In this lesson, students will watch and respond to two video clips from the film American Creed featuring Condoleezza Rice, former Secretary of State, and Deidre Prevett, a Creek Indian, fifth generation educator, and Tulsa elementary school principal. In the clips, they discuss how family, community, and the legacies of older generations have influenced who they are today. They also connect their personal histories to their understandings of American ideals and aspirations.
Before viewing Rice’s and Prevett’s stories, students will first reflect on the ways in which a significant person or place has helped shape who they are today. They will then watch the two clips from American Creed, focusing on the ways in which Rice and Prevett discuss the relationship between their family stories and identities. Next, they will choose a quotation from the film to explore in more depth with a group of peers. Through their journal responses and discussions about the many factors that can shape who we are and who we become, students will have the opportunity to reflect on and discuss the relationship between their own stories and the values and aspirations of the nation in which they live.
In the full-length version of American Creed, politicians, activists, veterans, and first-generation college students at Stanford University draw connections between their family stories and identities, reflect on what it means to be American, and share their ideas about what we aspire to as a nation. Diplomat Condoleezza Rice, historian David Kennedy, Major League Baseball manager Joe Maddon and civic entrepreneur Eric Liu are just some of the individuals featured in the film who reflect on the notion of the “American dream” and challenge the viewer to engage in conversations across difference—to really listen to what others have to say and to hear their stories—in order to be reminded of the ideals that we share in common as a nation. The film poses a number of thought-provoking questions: “What is our common aspiration in the United States?” “What does it mean to be American?” and “In a fractured nation, what ideals do we hold in common?” While American Creed does not offer any definitive answers to these questions, the men and women featured in this film—through their commitment to service and fostering civil discourse—offer viewers a glimpse of what working together, in the words of David Kennedy, “to build and sustain healthy communities and not just individual lives” might look like.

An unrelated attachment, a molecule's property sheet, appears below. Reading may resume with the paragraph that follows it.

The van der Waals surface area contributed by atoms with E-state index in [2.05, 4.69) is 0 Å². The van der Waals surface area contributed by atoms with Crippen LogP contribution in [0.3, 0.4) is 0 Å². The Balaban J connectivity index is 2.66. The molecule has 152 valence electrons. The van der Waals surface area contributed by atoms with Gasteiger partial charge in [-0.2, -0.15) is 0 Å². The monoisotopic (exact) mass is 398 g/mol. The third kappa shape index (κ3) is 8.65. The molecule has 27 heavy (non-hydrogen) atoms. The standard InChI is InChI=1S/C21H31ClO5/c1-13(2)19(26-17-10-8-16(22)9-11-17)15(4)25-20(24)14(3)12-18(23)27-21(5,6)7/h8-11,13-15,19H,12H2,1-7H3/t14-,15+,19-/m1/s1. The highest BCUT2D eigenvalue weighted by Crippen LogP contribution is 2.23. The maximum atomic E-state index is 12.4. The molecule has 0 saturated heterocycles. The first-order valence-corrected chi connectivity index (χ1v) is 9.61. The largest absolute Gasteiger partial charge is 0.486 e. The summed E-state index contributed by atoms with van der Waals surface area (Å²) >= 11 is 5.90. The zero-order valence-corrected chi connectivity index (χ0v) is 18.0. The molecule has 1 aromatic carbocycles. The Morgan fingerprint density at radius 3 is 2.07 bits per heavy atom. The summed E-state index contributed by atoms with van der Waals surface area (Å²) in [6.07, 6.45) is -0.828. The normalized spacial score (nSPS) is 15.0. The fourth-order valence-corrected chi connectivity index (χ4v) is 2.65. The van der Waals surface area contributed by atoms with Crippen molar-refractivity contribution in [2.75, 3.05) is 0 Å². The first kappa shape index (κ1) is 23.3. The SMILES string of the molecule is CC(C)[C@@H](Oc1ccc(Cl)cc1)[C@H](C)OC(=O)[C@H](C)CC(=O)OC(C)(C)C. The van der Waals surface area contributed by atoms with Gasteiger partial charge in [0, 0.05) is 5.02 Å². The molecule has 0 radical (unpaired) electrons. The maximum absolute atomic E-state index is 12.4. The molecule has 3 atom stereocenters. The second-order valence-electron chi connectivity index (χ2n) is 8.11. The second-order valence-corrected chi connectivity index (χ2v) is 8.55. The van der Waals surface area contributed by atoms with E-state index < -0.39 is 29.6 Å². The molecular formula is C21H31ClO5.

If after previewing this lesson’s activities, you don’t think you can complete them in a single class period, skip the opening journal Think, Pair, Share and assign the final reflection activity for homework.
- Exploring Legacy, History, and Identity in Greater Depth
If you are interested devoting two class periods to this lesson, Joe Maddon in Coal Country (7:18) after Deidre Prevett. Joe Maddon, the manager of the 2016 World Series champion Chicago Cubs baseball team, shares his story about growing up in the small town of Hazleton, Pennsylvania, and his efforts to strengthen the community there today. In the first class period, you could view and discuss the three clips, creating a 3-2-1 for Maddon or using a different teaching strategy to debrief her story. Then on the second day, you could devote more time to Pick a Number, adding 2-3 additional quotations from Maddon’s American Creed segment to the list.
- Connecting to the Past
To explore this lesson’s essential questions in more depth, My Part of the Story Lesson 5: Connecting to the Past includes four readings in which individuals describe objects, places, and other personal items that represent to them important parts of their identities and personal histories. After completing Activity 2: Explore Identity and Legacy, students could use the four readings as models for their own “Object Memory” narrative essays. Or, in the spirit of Condoleezza Rice and Deidre Prevett’s American Creed stories, students might write a narrative essay that answers one of this lesson’s essential questions, drawing from their memories and family stories to help them explore the relationship between memory, legacy, history, and identity.
Return to American Creed Educator Resources